Some lives require escape, some require revenge. Rob Pierce writes with an understanding of the darkness in such people’s hearts, of people who’ve been struck and need to strike back. From gun dealers to murderers to the simply self-destructive, The Things I Love Will Kill Me Yet is filled with stories of men and women whose dreams can never take them out of their realities.
In Rob Pierce’s brilliant collection of stories, The Things I Love Will Kill Me Yet, we witness a parade of losers who seem to float through the swimming pool of life without ever having mastered the skill of swimming and keep exhibiting surprise when they end up in the deep end and learn the lifeguard is on his break. They’re all victims, but what grants them grace is that they don’t realize they’re victims. An experience akin to watching a train wreck from a safe vantage point. You keep telling yourself you should look away but you never do because… well… because it’s absolutely fascinating. It’s like watching a horror movie by yourself when you want to yell, “Don’t go in the basement!” but you don’t because… what’s the fun in that if they don’t go down those steps?
Les Edgerton, The Rapist, The Bitch, The Genuine Imitation Plastic Kidnapping
Death is the subject of The Things I Love Will Kill Me Yet, Rob Pierce’s impressive collection of stories culled from the cutting edge of noir publications. Death in its planning stages, its commission, in its aftermath, as the inevitable end and the bloody starting point of the stories featured here. Pierce writes complex characters driven to crime and yet haunted by it. Boxers, boozers, tramps, desperate men and women–these stories are populated with a rogues’ gallery befitting a Tom Waits album. Pierce’s style is spare and hard-hitting, and The Things… delivers a knockout.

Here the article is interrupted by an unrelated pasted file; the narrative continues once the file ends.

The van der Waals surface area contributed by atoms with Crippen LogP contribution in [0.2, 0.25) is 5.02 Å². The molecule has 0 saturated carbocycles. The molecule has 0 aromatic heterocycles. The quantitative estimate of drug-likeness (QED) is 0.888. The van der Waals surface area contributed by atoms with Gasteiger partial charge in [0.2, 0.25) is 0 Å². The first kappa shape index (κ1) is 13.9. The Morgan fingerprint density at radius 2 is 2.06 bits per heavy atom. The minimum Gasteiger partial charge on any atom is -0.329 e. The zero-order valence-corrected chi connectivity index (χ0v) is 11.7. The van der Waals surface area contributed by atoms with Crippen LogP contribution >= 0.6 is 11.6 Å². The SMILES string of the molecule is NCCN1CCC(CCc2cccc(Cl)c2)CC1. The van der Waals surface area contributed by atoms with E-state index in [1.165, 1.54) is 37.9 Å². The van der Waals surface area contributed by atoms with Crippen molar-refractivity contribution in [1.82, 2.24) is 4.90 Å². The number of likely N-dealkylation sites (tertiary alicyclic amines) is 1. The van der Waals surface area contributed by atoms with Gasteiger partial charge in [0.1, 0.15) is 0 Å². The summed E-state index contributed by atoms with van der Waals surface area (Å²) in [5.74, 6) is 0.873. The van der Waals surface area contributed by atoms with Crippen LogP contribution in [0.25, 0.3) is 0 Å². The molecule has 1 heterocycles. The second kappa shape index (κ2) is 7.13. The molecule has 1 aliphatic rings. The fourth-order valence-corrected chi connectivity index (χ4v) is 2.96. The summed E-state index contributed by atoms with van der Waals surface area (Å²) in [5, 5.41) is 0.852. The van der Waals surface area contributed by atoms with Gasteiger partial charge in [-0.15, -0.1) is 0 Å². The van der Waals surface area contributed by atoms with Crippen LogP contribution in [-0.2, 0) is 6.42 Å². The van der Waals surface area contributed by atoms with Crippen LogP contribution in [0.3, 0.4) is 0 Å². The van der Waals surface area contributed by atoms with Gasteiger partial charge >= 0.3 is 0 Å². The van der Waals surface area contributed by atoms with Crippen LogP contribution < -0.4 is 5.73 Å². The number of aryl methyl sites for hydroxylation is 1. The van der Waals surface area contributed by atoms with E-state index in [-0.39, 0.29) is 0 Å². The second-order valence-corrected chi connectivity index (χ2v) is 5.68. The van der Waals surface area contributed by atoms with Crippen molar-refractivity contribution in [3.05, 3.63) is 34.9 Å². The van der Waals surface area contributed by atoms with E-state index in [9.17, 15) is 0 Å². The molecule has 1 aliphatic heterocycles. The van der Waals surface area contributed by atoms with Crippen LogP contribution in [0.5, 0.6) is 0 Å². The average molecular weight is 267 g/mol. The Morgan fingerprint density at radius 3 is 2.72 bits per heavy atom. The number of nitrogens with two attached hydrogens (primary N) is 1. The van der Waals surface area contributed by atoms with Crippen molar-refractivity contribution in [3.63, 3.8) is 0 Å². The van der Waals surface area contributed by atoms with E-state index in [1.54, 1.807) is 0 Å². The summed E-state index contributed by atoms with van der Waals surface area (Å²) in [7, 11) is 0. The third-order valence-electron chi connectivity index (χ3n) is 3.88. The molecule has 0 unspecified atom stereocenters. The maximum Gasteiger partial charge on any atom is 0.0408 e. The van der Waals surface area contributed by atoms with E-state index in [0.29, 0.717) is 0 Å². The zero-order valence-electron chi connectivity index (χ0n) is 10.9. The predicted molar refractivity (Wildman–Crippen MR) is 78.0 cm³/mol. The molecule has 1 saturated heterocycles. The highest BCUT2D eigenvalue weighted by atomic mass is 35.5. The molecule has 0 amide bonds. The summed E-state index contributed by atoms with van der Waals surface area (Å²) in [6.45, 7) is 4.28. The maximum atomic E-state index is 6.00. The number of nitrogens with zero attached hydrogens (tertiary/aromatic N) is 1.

Sam Wiebe, Last of the Independents
I couldn’t put it down. The stories and the characters were addictive, binge worthy. It reads like short and fast body jabs, quick glimpses into the dark, violent sub-life of that brooding stranger on the corner. Or in the bar. Or on the bus. Rob Pierce is a master of the urban gothic, creating perfectly imperfect characters fighting through a life of bad choices and missed opportunities. Tough life. Tough luck. Tight read. I loved it.
Marietta Miles, Route 12 and Naomi
The Things I Love Will Kill Me Yet is a perfect storm. It attacks the senses with unpredictable shifts of theme and tone and has the power to stun, move and create uncertainty. The sum total of the collection is even more powerful than its considerable component parts and it is, therefore, a shining example of an anthology. Best of all, the stories continue to live on after the words have been left behind; it’s this stirring of my imagination that I enjoyed most of all. Terrific and inspiring fiction.
Nigel Bird, Southsiders
Noir at its best! Like a violent biker gang, a herd of wild horned animals, or maybe a box of spiders, there’s a stockpile of thrilling peril inside these Rob Pierce short stories. The characters are as uniquely unsociable and dangerous as they are entertaining. In Thanksgiving 1963, a haunting tale of cousins, Texas, and enough Jack Daniels to water the cattle, we’re told presidential assassinations sell guns. The flash-piece Ella touts a woman who sticks in a character’s head “like a pillow pushed down against my face.” And then this from The Leaves: “He wouldn’t chase her, he didn’t know how. He could leave some asshole bleeding in a bar for her and that was the most he could do.” With compassion and insight, Pierce deftly employs tormented characters to spin raw, intriguing tales of heart-felt emotion. A triumph.
Jack Getze, Fiction Editor, Spinetingler Magazine
Rob Pierce wrote the novel Uncle Dust and the novella Vern In The Heat. Editor of Swill Magazine and an editorial consultant with All Due Respect Books, Rob has been nominated for a Derringer Award for short crime fiction and has had stories published in numerous ugly magazines. He lives and will probably die in Oakland, California.